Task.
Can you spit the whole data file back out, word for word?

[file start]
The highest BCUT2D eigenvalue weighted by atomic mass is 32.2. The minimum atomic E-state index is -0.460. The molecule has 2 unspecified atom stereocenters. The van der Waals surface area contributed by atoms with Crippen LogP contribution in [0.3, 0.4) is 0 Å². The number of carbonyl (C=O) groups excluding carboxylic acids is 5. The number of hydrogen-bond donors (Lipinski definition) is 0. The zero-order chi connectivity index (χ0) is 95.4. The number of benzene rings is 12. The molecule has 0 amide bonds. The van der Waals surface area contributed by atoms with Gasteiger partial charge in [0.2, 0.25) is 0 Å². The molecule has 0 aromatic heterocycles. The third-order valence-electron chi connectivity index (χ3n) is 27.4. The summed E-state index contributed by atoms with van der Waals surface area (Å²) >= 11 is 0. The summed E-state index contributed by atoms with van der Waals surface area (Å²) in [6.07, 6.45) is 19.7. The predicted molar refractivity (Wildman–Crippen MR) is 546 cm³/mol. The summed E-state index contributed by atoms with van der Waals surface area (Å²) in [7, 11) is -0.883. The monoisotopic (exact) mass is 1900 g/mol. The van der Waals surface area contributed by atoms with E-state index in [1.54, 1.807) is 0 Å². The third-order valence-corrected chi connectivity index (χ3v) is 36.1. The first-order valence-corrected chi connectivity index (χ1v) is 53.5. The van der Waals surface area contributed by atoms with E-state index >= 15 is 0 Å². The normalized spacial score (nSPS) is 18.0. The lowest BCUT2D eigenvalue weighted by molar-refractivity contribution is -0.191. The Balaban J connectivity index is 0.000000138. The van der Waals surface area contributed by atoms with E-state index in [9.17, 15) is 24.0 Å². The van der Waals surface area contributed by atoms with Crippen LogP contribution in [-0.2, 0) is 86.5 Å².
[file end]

The highest BCUT2D eigenvalue weighted by atomic mass is 32.2. The minimum atomic E-state index is -0.460. The molecule has 2 unspecified atom stereocenters. The van der Waals surface area contributed by atoms with Crippen LogP contribution in [0.3, 0.4) is 0 Å². The number of carbonyl (C=O) groups excluding carboxylic acids is 5. The number of hydrogen-bond donors (Lipinski definition) is 0. The zero-order chi connectivity index (χ0) is 95.4. The number of benzene rings is 12. The molecule has 0 amide bonds. The van der Waals surface area contributed by atoms with Gasteiger partial charge in [0.2, 0.25) is 0 Å². The molecule has 0 aromatic heterocycles. The third-order valence-electron chi connectivity index (χ3n) is 27.4. The summed E-state index contributed by atoms with van der Waals surface area (Å²) >= 11 is 0. The summed E-state index contributed by atoms with van der Waals surface area (Å²) in [6.07, 6.45) is 19.7. The predicted molar refractivity (Wildman–Crippen MR) is 546 cm³/mol. The summed E-state index contributed by atoms with van der Waals surface area (Å²) in [7, 11) is -0.883. The monoisotopic (exact) mass is 1900 g/mol. The van der Waals surface area contributed by atoms with E-state index in [1.54, 1.807) is 0 Å². The third-order valence-corrected chi connectivity index (χ3v) is 36.1. The first-order valence-corrected chi connectivity index (χ1v) is 53.5. The van der Waals surface area contributed by atoms with E-state index >= 15 is 0 Å². The normalized spacial score (nSPS) is 18.0. The lowest BCUT2D eigenvalue weighted by molar-refractivity contribution is -0.191. The Balaban J connectivity index is 0.000000138. The van der Waals surface area contributed by atoms with E-state index in [9.17, 15) is 24.0 Å². The van der Waals surface area contributed by atoms with Crippen LogP contribution in [-0.2, 0) is 86.5 Å².